Curses/Hauntings/Spirits:

Agnolo BronzinoVenus, Cupid, Folly and Time (1540/45), Detail
http://en.wikipedia.org/wiki/Wikipedia:Featured_picture_candidates/Insanity
I lump this HUGE category together because quite frankly in my experience they are always the same. Any spirit that is in one of a few states would act out in a way that could be harmful; confusion, fear, anger, and frustration. Any of these situations can create the break with perceived reality that would lead anyone, living or dead, to the potential for madness.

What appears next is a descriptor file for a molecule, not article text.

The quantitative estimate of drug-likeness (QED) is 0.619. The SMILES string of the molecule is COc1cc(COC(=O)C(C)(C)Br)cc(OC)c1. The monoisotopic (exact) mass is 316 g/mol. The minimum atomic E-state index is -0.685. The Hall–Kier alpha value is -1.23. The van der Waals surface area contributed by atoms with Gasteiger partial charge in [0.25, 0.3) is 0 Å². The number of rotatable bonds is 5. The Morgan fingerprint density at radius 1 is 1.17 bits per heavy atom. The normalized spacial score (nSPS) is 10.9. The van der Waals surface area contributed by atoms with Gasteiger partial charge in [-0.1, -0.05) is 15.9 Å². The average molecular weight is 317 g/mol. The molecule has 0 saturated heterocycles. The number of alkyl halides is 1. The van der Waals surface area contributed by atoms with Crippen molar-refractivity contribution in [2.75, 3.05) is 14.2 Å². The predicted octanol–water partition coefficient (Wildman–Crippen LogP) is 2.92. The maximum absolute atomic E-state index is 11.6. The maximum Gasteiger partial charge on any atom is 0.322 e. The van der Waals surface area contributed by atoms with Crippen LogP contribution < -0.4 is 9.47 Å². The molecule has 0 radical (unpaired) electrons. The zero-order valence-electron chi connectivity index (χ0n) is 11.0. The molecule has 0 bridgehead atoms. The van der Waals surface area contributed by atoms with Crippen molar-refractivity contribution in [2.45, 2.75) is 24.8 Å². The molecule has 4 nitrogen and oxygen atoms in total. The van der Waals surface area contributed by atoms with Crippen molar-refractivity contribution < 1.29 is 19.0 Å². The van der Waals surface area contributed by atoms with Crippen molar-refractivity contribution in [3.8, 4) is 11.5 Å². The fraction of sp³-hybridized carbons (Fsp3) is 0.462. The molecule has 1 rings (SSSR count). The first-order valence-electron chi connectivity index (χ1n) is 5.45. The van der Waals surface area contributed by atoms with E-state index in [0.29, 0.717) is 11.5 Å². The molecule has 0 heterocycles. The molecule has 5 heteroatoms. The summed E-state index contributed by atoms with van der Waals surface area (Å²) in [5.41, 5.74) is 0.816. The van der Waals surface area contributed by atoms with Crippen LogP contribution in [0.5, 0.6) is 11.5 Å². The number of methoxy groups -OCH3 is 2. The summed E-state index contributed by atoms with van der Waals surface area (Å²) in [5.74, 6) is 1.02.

Wrapping it up:

So, if we are going to eliminate all the ideas that have been accepted as the source of “evil” what is left? The answer, unfortunately, is us. Humanity's inborn taint of sin is not “the original sin” (another bone of contention) but that the capacity for perfect love and perfect evil are both within each of us. Insanity may lead us to a place of doing abnormal things, but the ultimate “evil” created in our world stems from our own being for whatever reason that we justify the heinous acts we commit with.


Do not fear “evil” in the sense that you have been taught. There are no horned beasts waiting around the corner to steal your immortal soul. Instead recognize that through your own potential for perfect unconditional love you have the power to create the change that could eliminate what you fear most.